What I can tell you is that this is dark. Graphic. Shocking. And that it won’t go where you expect it to, in both good and bad ways. And yet I plowed through this book, needing to know, with a sick fascination, how the story ends.

I’ve never quite read something like this novel, and if you look at this book from a macro level, the entire book would be the first few chapters of what another novelist might begin their story with. Hunt isn’t intimating anyone here, but carving out a place at the dinner table where no one will want to sit beside her.

A truly unique experience, but recommended with a warning that once you go in, you might not like where you end up. A solid 3 1/2 stars.

The Boulevard Monster by Jeremy Hepler

Boulevard MonsterThe Boulevard Monster is a highly unique read, and quite an accomplishment for a debut novel. While the concept for this story is rather simple, its that simplicity that enables Hepler to draw the reader in, and then hit them with a left hook they never saw coming.

One of the things that continued to surprise me during the course of this novel was how relatable our protagonist Seth Fowler remains, despite the terrible actions he participates in. Hepler deftly navigates this line while causing the reader to continually ask what we might do in a similar situation. This morale quandary, coupled with an antagonist that was just fun to witness, kept this novel moving at a great pace.

If this is a novel you’ve skipped over, I’d recommend remedying that. Just be prepared to not know what to expect.

Relics by Tim Lebbon

relicsI feel compelled to begin this review noting I’m a huge Tim Lebbon fan. He’s one of the hardest working authors in the industry and he’s got the talent and dedication to his craft that will only carry him to further heights.

This being said, Relics is a novel I struggled with, and while I love the concept, I never felt connected to our protagonist or involved in the story. The separation of loved ones that was the driving force and motivation for some highly out of character actions just never felt real enough to me, and I found myself frustrated, and worse, bored.

While I won’t be picking up the sequel, I will be continuing with more of Lebbon’s work, and one of the beautiful things about books in general is that what works for one person might not for another. It doesn’t necessarily mean the book isn’t good, it just didn’t connect with me the way I had hoped.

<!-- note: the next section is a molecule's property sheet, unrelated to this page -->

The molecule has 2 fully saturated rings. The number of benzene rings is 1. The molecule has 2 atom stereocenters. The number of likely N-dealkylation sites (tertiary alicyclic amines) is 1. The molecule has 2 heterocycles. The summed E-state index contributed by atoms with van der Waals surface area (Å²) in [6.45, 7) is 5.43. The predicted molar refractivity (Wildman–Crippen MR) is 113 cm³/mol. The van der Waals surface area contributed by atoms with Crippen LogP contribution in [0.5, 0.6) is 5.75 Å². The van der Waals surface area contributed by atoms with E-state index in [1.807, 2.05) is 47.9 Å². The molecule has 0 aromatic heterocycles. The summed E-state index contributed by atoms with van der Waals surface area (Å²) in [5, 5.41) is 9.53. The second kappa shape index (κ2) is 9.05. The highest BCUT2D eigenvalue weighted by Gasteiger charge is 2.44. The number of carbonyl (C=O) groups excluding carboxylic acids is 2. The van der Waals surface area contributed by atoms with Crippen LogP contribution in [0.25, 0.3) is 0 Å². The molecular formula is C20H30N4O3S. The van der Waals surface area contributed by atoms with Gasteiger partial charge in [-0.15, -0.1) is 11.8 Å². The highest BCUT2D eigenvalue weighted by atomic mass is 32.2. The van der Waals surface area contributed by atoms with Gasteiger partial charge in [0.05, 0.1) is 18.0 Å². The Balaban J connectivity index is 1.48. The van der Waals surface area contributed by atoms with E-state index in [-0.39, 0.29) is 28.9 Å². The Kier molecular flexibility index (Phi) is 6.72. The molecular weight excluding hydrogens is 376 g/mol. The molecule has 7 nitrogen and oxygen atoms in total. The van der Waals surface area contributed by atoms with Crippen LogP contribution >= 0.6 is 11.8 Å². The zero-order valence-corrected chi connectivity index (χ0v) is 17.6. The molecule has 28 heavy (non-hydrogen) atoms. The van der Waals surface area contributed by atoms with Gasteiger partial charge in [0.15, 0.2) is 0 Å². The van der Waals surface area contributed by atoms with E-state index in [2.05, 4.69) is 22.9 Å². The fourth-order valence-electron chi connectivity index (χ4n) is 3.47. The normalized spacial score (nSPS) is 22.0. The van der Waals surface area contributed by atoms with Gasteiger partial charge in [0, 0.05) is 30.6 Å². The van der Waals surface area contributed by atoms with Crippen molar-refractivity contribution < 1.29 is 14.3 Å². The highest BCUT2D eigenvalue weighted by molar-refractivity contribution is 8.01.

Mass Hysteria by Michael Patrick Hicks

mass hysteria.jpgThere are horror novels, and then there are HORROR novels. You know, the ones with blood dripping off the letters (and pages) and sinking deep into the pit of your soul, causing you to question the decency of humanity and existence itself. Mass Hysteria, by Michael Patrick Hicks, certainly falls into this latter category.

As I started this book, I recognized a very Richard Laymon type vibe. Now I’ll be the first one to say there are various degrees of horror, and I’m not typically a fan of the bloody gore for gore’s sake type of tale with little character development and a whole lot of shock factor. I was expecting Hicks to go in this direction with the set up of the novel, as this would be the path of least resistance, so to speak. Thankfully, and while there is more gore and shock factor in this book than three typical horror novels combined, Hicks has the chops to create more than cardboard characters, allowing those terrors to actually have an impact.

This was a brutal read, but like watching a car accident take place in front of you, I couldn’t stop myself from watching. And every time I thought I knew where Hicks was going with the story, he would turn things on its head. This is a novel where no one is safe, where the most awful depravities take place, but I couldn’t help but smile at its conclusion and the dark journey through which I was brought. Masterful storytelling, but NOT for the feint of heart. You’ve been warned. 

Behrg Reviews “The Neighbor” by Joseph Souza

neighborJoseph Souza’s latest novel The Neighbor is an intricate puzzle box of a story and the epitome of what I consider bold writing. Up front, this is a novel people will either love or hate. It’s story centers around people you will adamantly disagree with. And yet you won’t be able to stop coming back for more.